7 Questions Marketers Should Be Asking When Hiring Freelance Writers
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7 Questions Marketers Should Be Asking When Hiring Freelancers

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As a seasoned marketer, you understand the value of creating high-quality content that people can connect with based on their wide range of interests and needs. In order to fully develop a diverse and full-bodied content canon that captures the hearts and minds of people, you will likely find yourself needing to bring on a staff of writers and freelance creators to keep up. While the internet is rife with freelance talent looking for work, marketers are spending more time vetting and selecting the right content creators.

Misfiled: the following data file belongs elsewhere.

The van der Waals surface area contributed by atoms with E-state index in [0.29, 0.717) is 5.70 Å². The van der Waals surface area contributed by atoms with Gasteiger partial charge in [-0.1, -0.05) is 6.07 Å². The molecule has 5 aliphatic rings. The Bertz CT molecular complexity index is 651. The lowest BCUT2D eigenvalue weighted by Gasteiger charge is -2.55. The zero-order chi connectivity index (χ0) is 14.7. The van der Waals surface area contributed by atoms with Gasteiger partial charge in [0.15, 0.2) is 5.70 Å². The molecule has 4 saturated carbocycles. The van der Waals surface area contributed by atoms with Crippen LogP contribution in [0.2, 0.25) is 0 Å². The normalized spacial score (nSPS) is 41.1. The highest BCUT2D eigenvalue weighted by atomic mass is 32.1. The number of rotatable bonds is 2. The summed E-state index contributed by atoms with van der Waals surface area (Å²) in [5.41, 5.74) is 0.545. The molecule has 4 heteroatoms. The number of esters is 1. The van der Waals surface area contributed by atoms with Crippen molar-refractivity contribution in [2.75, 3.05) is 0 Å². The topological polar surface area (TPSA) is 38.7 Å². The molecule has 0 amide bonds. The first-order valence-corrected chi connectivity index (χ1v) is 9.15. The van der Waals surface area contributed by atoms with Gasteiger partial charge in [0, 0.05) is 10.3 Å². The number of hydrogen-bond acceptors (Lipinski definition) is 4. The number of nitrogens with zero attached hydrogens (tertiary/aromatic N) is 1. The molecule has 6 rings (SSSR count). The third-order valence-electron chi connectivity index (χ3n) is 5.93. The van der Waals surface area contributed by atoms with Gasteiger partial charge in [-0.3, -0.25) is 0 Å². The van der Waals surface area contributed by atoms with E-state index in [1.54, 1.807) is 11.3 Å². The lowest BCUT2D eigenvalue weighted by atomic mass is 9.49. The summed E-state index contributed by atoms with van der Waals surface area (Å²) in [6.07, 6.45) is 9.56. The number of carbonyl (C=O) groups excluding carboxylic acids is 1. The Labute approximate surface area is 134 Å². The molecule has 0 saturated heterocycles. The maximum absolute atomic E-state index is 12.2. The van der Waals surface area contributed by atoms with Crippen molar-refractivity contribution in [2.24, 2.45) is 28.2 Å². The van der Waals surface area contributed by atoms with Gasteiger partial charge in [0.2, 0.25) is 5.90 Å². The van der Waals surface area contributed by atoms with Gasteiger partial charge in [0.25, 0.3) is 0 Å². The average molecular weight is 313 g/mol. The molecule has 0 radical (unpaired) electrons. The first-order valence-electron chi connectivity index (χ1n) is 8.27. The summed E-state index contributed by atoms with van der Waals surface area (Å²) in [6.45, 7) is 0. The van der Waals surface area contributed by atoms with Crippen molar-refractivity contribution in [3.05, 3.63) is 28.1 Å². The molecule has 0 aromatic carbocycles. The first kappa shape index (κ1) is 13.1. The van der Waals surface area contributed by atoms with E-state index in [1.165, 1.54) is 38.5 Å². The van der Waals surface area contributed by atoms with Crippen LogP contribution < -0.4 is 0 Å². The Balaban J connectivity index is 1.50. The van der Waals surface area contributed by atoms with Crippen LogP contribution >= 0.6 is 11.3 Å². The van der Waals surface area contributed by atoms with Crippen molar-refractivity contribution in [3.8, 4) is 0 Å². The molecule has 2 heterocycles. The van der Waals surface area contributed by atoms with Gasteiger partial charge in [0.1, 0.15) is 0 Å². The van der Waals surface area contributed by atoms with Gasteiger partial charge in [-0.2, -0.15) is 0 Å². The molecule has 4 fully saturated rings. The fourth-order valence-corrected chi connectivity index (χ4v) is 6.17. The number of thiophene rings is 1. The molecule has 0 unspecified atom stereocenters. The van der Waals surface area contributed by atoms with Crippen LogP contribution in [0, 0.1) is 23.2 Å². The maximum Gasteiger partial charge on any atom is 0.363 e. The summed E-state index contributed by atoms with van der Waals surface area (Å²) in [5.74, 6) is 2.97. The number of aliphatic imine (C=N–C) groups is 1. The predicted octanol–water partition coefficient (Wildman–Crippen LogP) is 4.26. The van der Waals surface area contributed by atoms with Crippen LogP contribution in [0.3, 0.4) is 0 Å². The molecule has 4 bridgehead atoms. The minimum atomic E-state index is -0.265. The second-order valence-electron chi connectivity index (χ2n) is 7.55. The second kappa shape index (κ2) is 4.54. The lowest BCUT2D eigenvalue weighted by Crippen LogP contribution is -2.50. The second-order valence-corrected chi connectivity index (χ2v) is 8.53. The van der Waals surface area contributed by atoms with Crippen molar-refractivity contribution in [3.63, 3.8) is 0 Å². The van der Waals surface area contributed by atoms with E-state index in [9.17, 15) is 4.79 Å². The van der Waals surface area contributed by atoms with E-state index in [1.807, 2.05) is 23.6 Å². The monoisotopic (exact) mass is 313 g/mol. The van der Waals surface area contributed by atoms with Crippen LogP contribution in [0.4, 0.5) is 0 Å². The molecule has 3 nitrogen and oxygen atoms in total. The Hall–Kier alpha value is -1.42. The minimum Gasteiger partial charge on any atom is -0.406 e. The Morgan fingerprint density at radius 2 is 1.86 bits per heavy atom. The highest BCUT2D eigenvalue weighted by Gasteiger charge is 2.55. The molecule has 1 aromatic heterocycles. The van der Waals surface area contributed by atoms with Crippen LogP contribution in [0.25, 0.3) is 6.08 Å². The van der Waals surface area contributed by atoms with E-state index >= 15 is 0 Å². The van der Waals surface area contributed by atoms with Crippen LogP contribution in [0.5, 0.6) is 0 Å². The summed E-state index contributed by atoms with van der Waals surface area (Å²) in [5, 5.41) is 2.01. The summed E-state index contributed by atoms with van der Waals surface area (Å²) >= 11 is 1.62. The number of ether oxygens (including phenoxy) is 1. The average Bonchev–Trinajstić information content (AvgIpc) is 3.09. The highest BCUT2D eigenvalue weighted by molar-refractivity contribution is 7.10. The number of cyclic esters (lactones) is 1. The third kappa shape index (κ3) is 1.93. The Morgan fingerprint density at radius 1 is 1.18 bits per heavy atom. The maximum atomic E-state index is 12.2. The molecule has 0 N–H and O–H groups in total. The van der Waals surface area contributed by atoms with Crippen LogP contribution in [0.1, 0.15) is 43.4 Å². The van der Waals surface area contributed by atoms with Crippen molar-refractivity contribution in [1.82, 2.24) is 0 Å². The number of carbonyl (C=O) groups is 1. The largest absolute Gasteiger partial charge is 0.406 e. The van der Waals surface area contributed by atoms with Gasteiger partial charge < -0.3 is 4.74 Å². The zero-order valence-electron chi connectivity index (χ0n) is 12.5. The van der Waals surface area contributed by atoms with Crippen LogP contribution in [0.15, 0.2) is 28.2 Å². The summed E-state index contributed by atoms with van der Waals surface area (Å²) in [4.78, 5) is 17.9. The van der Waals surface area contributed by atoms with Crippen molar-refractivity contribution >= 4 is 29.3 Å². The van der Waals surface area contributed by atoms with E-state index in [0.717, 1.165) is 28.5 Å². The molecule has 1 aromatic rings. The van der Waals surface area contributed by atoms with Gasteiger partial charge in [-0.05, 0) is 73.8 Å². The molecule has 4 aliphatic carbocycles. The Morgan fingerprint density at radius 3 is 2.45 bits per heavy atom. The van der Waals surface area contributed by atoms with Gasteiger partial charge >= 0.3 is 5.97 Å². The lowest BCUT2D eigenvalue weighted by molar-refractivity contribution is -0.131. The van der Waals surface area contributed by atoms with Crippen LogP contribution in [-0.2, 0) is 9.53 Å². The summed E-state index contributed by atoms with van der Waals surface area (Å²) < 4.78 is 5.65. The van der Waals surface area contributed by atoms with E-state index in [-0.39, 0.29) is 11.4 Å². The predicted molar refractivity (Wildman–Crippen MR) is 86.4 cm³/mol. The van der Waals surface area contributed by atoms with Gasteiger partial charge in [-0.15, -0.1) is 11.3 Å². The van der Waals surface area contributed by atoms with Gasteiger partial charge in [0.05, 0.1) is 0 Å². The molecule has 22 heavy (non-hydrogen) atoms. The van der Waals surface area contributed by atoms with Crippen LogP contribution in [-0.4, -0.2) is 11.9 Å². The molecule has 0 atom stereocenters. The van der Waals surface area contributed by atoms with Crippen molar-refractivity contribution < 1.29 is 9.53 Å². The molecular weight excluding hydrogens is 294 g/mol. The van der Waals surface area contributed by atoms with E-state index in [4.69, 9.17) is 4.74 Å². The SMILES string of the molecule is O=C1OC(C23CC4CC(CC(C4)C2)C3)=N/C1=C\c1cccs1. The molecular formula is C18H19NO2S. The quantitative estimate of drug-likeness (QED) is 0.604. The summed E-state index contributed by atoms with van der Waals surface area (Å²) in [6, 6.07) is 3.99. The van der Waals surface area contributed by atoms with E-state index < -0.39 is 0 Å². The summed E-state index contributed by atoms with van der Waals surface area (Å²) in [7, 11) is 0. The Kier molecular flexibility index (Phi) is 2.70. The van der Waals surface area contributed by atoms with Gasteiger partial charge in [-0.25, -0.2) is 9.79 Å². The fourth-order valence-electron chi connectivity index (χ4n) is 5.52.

Marketers in need of freelancers must consider a number of criteria from industry experience, to social reach, to tone, and adaptability when evaluating what type of writer best suits their brand’s needs.

As Skyword’s community manager, I spend most of my days attempting to pair up brands with written and visual content creators who can best represent the voice of their brand and communicate a strategically resonant message to their target readership. With such a large pool of potentials, it can be overwhelming. Yet, over time, I’ve come to understand what particular questions I need to prioritize when determining whether or not a freelancer will be able to mold their writing to a particular client’s strategy and purpose.

Here are seven smart questions to ask yourself when evaluating potential candidates to narrow down a large pool of writers to those creators who will be able to advocate for your brand’s content.